They promised it would be the end of the world.
When President Trump announced aluminum and steel tariffs, and then followed up with another $50 billion in tariffs on goods from China, he said all he really wanted was fair trade, to close the $300 billion trade gap with the Chinese and save/create jobs here in the United States. After all, this president campaigned on a promise to correct the US’ global trade imbalance, particularly with China, and to revitalize US manufacturing.
But the media went wild, the mainstream media said the President’s tariff move would raise prices, hinder America’s economic growth, jeopardize jobs, burden taxpayers, launch a trade war, and destabilize the system of global trade.
As with any action this president takes, the media told us that thanks to the tariffs the country was headed for a disaster of biblical proportions, you know Old Testament, real wrath of God type stuff– fire and brimstone coming down from the skies! rivers and seas boiling! Forty years of darkness! Earthquakes, volcanoes…The dead rising from the grave…human sacrifice, dogs, and cats living together, NY Jets winning the Super Bowl… mass hysteria.
While the above scenario almost happened in the movie “Ghostbusters” President Trump’s tariff threats are having a more positive effect. China is negotiating with the US on ways to remove some of the laws that are unfair to US business.
The negotiations are still ongoing but per the Wall Street Journal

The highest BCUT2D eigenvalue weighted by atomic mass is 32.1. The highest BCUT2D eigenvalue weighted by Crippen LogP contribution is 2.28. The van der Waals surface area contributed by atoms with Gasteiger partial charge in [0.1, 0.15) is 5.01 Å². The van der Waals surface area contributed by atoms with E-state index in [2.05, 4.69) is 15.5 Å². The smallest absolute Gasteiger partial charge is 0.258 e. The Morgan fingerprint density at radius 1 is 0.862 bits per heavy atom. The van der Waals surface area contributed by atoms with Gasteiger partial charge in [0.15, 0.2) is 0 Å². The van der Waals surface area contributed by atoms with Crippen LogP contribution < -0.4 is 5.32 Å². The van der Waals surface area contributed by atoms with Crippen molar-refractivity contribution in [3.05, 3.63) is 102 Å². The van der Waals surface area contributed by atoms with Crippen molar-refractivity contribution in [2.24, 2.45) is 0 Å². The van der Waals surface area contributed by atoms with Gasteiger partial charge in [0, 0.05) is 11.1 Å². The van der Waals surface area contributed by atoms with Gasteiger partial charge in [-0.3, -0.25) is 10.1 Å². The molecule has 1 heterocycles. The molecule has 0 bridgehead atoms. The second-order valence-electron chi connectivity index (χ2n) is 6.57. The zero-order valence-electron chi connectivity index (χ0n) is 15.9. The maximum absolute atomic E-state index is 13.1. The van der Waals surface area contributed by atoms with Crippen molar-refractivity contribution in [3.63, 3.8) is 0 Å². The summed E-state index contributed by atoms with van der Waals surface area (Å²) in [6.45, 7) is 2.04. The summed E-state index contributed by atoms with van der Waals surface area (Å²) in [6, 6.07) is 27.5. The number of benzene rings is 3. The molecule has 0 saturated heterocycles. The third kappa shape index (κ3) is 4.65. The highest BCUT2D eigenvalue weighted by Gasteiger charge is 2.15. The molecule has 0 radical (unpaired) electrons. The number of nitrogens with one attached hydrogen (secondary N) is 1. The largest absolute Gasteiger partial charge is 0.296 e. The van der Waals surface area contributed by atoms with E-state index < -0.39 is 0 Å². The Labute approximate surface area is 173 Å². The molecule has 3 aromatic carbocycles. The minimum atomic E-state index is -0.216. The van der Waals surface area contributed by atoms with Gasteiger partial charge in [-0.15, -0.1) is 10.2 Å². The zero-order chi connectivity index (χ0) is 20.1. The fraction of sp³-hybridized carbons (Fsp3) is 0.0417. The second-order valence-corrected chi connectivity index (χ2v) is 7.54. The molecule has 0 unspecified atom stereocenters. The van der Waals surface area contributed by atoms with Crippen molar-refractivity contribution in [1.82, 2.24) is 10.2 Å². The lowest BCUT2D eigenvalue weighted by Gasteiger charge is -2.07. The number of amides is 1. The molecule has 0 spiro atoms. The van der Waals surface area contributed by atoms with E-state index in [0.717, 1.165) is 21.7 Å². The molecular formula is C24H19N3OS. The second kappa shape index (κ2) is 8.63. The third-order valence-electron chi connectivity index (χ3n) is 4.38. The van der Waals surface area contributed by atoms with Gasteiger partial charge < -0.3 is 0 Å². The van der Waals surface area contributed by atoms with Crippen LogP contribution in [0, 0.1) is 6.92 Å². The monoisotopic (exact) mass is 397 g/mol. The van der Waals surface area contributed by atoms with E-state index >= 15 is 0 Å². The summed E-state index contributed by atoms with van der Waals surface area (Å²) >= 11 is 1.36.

China and the U.S. have quietly started negotiating to improve U.S. access to Chinese markets, after a week filled with harsh words from both sides over Washington’s threat to use tariffs to address trade imbalances, people with knowledge of the matter said.
The talks, which cover wide areas including financial services and manufacturing, are being led by Liu He, China’s economic czar in Beijing, and U.S. Treasury Secretary Steven Mnuchin and U.S. trade representative Robert Lighthizer in Washington.
Privately, Liu and Mnuchin exchanged letters in the past week on further opening China’s financial services sector and cutting Chinese tariffs on imported cars, according to the Financial Times.
China has a 25 percent tariff on U.S. cars and is now discussing lowering that tariff. China has offered to buy more semiconductors from the United States by diverting some purchases from South Korea and Taiwan, to help cut China’s trade surplus with the U.S., CNBC confirmed on Monday. And Chinese officials are also rushing to finalize new regulations by May that will allow foreign financial groups to take majority stakes in its securities firms…